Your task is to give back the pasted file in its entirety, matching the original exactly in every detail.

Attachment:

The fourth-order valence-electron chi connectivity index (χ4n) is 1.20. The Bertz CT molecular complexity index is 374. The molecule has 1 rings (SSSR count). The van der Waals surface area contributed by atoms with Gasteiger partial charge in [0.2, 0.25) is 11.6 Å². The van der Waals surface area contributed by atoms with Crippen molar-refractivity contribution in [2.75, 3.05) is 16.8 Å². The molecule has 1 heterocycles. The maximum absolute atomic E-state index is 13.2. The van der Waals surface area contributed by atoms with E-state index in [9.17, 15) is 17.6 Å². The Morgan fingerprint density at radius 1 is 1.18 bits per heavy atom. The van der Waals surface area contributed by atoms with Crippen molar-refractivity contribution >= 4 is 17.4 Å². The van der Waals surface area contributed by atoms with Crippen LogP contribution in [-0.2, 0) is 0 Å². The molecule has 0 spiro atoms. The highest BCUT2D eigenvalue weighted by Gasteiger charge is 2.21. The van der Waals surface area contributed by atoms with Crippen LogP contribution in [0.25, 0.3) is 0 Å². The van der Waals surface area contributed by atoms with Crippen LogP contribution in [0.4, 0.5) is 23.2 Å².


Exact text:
The fourth-order valence-electron chi connectivity index (χ4n) is 1.20. The Bertz CT molecular complexity index is 374. The molecule has 1 rings (SSSR count). The van der Waals surface area contributed by atoms with Gasteiger partial charge in [0.2, 0.25) is 11.6 Å². The van der Waals surface area contributed by atoms with Crippen molar-refractivity contribution in [2.75, 3.05) is 16.8 Å². The molecule has 1 heterocycles. The maximum absolute atomic E-state index is 13.2. The van der Waals surface area contributed by atoms with E-state index in [9.17, 15) is 17.6 Å². The Morgan fingerprint density at radius 1 is 1.18 bits per heavy atom. The van der Waals surface area contributed by atoms with Crippen molar-refractivity contribution >= 4 is 17.4 Å². The van der Waals surface area contributed by atoms with Crippen LogP contribution in [-0.2, 0) is 0 Å². The molecule has 0 spiro atoms. The highest BCUT2D eigenvalue weighted by Gasteiger charge is 2.21. The van der Waals surface area contributed by atoms with Crippen LogP contribution in [0.25, 0.3) is 0 Å². The van der Waals surface area contributed by atoms with Crippen LogP contribution in [0.4, 0.5) is 23.2 Å².